One (wo)man’s excess is another (wo)man’s normal. At least, I think so. Don’t you?
Is excess always a bad thing? Doesn’t it matter what we’re talking about – stray cats, lovers, children – shoes? And isn’t excess to be more tolerated – even encouraged – when it’s a matter of special events, or the holiday time of year?
As last night’s sleeplessness wore on, I zapped in search of a brazen Bette Davis, a cool Cary Grant, or more contemporary chick flicks that always leave me smiling. I confess, I settled on a few episodes of The Real Housewives instead.
First there was a slice of Atlanta. Then, a visit with the ladies of Beverly Hills.
Excess? You betcha.
Good excess? Not so much.
I wasn’t surprised to hear an excess of yelling, screaming, and catty remarks on the Atlanta franchise. I zapped to a delicious classic on TCM, and then zapped back to Bravo quickly when I processed a certain image that lodged in my mind’s eye. That image was of absence – a large built-in bookcase – and not a single volume on its shelves.
Judge Not (But We All Do)
Come to think of it, I cannot recall seeing any books of any sort in any of the households on that show. And that is something I make judgments about.
So with an excess of drama, an excess of overpriced jewelry, an excess of cleavage (and I’m all for cleavage at the right time and the right place!) – there seems to be a paucity of reading material.
I know, I know. It’s Housewives.
When Beverly Hills flickered across my screen, there were the excessive price tags on jeweled tokens ($68,000 for a custom necklace as an engagement gift?), excess by way of party planning (nice eyelashes on the camel), an excess of screaming and cattiness – yes, a theme. Several themes – and that’s why we watch. Excess.
Real Women, Real Values
Still, while I didn’t explicitly see empty bookcases in the BH, I doubt they would be shown if they exist. I suspect these women read, or at least hire decorators who know enough to fill the built-ins.
As for how we spend our money (and what we treasure), doesn’t it reflect our values?
On Watch What Happens Live (I caught half the show, while shuffling about my house), Taylor Armstrong was Andy Cohen’s guest. Most of us are aware of her husband’s suicide last August. We’re also aware of the guessing game of reasons, and there are plenty to choose from.
Public Face, Private Life
Some point to Taylor’s filing for divorce, some point to public revelations of his alleged physical abuse. Some reports suggest questionable business dealings and his increasing financial troubles. Might we say there is an excess of potential causes and no doubt an excess we know nothing about?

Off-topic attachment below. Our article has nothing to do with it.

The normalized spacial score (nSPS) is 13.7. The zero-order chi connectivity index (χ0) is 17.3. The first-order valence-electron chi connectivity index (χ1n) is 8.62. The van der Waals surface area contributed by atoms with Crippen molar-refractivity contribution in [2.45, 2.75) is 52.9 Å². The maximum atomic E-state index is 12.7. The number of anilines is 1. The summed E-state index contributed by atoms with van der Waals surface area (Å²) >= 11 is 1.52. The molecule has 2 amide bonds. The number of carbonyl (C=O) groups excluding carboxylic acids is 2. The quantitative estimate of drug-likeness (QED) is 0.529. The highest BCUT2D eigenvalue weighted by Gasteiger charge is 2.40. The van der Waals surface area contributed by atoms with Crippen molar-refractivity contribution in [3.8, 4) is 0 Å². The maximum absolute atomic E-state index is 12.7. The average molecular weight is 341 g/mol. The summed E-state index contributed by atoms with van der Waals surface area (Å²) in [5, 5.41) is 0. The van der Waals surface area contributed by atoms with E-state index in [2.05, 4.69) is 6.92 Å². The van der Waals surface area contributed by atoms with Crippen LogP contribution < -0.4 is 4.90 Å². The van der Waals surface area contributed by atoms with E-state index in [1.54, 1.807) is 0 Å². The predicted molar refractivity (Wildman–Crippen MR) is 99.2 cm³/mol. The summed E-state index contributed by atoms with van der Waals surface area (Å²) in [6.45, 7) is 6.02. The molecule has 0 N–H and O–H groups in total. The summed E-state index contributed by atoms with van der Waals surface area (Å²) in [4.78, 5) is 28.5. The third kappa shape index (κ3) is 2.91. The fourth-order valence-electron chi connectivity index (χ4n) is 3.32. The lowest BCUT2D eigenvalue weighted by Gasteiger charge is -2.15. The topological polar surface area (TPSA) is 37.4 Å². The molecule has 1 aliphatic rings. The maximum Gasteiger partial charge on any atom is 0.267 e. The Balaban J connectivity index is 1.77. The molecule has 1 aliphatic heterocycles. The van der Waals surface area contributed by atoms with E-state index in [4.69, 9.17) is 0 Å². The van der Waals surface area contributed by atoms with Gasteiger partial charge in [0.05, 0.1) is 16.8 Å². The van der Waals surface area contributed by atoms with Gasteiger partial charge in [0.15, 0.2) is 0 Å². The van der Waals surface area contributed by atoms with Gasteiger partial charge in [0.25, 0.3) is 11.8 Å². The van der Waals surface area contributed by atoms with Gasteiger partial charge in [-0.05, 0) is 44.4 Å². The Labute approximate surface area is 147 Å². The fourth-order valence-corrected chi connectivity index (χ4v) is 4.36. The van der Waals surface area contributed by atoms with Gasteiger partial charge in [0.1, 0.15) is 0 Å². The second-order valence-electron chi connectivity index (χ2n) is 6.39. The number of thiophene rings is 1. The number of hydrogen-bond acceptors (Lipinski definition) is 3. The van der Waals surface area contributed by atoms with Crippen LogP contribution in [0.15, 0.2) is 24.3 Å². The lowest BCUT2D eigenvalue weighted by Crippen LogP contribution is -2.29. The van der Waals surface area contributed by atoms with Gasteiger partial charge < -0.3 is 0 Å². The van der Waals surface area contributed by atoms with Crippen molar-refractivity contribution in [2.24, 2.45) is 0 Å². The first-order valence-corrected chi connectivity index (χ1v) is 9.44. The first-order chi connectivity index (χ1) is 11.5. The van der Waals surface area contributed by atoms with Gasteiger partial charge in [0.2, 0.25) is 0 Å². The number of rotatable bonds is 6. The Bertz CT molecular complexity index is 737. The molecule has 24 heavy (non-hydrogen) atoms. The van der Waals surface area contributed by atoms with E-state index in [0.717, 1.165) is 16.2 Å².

Taylor seems to be bouncing back and quickly, when I think of how recently her husband’s death occurred. But then, we cannot know what her life was like during the marriage, and nor do we see anything of what she’s feeling other than what she allows us to see.
So I stow my (excess of?) assumptions and judgments, and remind myself that we never know the reality unless we truly know the people involved. Even then, we can’t necessarily comprehend their pain, or identify a single reason in what may be an excessively complex set of circumstances. We all wear masks to survive, as well as to succeed.
The other excesses I’d like to mention?
Taylor made a point of saying that the other “housewives” had extended their friendship, that the women closed ranks and demonstrated an excess of courtesy, respect, and genuine compassion.
Too Much or Just Right
It’s the time of year for throwing caution to the wind (and the credit card on the retail counter), and I’d like to mention one more area of excess – spending at a time when we feel squeezed by expectations. For some of us, our budgets allow for the exchange of meaningful gifts with hefty price tags. That’s a choice we each make, depending on our circumstances.
A friend might consider my “little surprises” for my boys excessive. For that matter, you might term my other habits (movies all night? magazines everywhere?) as beyond the norm. And so I will cop to an excess of shoes (I call them art), to an excess of books (that’s another story), and an excess of papers (the Whole House Organization Project continues). You may say I have too much of all of the above; I may say that it feels “just right.”
I also believe that excessive emotion can be problematic, but in my life, there’s “just right” when it comes to love. As for family and friends, their numbers are few, but I cherish them, I fight for them, and I count my riches by their presence. I don’t call that excess; I deem it abundance.
Spending Habits, Giving Behaviors
At this time of giving and (occasionally) over-giving, I hope we’ll be savvy in our spending, excessive in our appreciation for daily good fortune, and just right in recognizing when enough is enough and too much is unsuitable.
It isn’t about value; it is about values.
- Do you have “stuff” or behaviors that others consider excessive?
- Do you spend excessively at the holidays, or on special occasions?
- Are you more likely to spend (excessively or generously) on yourself, or others?
- Is there really too much of a good thing or too much life experience?